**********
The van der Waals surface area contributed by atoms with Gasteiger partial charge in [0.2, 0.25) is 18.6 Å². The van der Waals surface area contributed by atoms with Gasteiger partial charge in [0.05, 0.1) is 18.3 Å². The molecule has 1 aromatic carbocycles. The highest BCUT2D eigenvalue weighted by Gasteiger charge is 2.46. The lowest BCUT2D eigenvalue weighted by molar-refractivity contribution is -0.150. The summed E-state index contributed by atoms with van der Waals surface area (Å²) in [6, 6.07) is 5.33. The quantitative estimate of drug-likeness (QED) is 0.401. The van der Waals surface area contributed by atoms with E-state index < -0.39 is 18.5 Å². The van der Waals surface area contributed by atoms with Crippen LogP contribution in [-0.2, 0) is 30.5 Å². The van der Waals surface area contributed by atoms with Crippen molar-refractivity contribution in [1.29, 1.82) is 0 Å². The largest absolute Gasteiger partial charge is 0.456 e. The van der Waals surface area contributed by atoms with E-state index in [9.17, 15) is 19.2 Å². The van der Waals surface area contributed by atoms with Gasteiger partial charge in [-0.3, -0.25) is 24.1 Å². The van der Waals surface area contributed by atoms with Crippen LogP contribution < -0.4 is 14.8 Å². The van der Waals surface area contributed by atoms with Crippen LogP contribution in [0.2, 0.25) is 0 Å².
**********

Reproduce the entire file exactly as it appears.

The van der Waals surface area contributed by atoms with Gasteiger partial charge in [0.2, 0.25) is 18.6 Å². The van der Waals surface area contributed by atoms with Gasteiger partial charge in [0.05, 0.1) is 18.3 Å². The molecule has 1 aromatic carbocycles. The highest BCUT2D eigenvalue weighted by Gasteiger charge is 2.46. The lowest BCUT2D eigenvalue weighted by molar-refractivity contribution is -0.150. The summed E-state index contributed by atoms with van der Waals surface area (Å²) in [6, 6.07) is 5.33. The quantitative estimate of drug-likeness (QED) is 0.401. The van der Waals surface area contributed by atoms with E-state index < -0.39 is 18.5 Å². The van der Waals surface area contributed by atoms with Crippen LogP contribution in [-0.2, 0) is 30.5 Å². The van der Waals surface area contributed by atoms with Crippen molar-refractivity contribution in [1.29, 1.82) is 0 Å². The largest absolute Gasteiger partial charge is 0.456 e. The van der Waals surface area contributed by atoms with E-state index in [9.17, 15) is 19.2 Å². The van der Waals surface area contributed by atoms with Gasteiger partial charge in [-0.3, -0.25) is 24.1 Å². The van der Waals surface area contributed by atoms with Crippen LogP contribution < -0.4 is 14.8 Å². The van der Waals surface area contributed by atoms with Crippen LogP contribution in [0.2, 0.25) is 0 Å².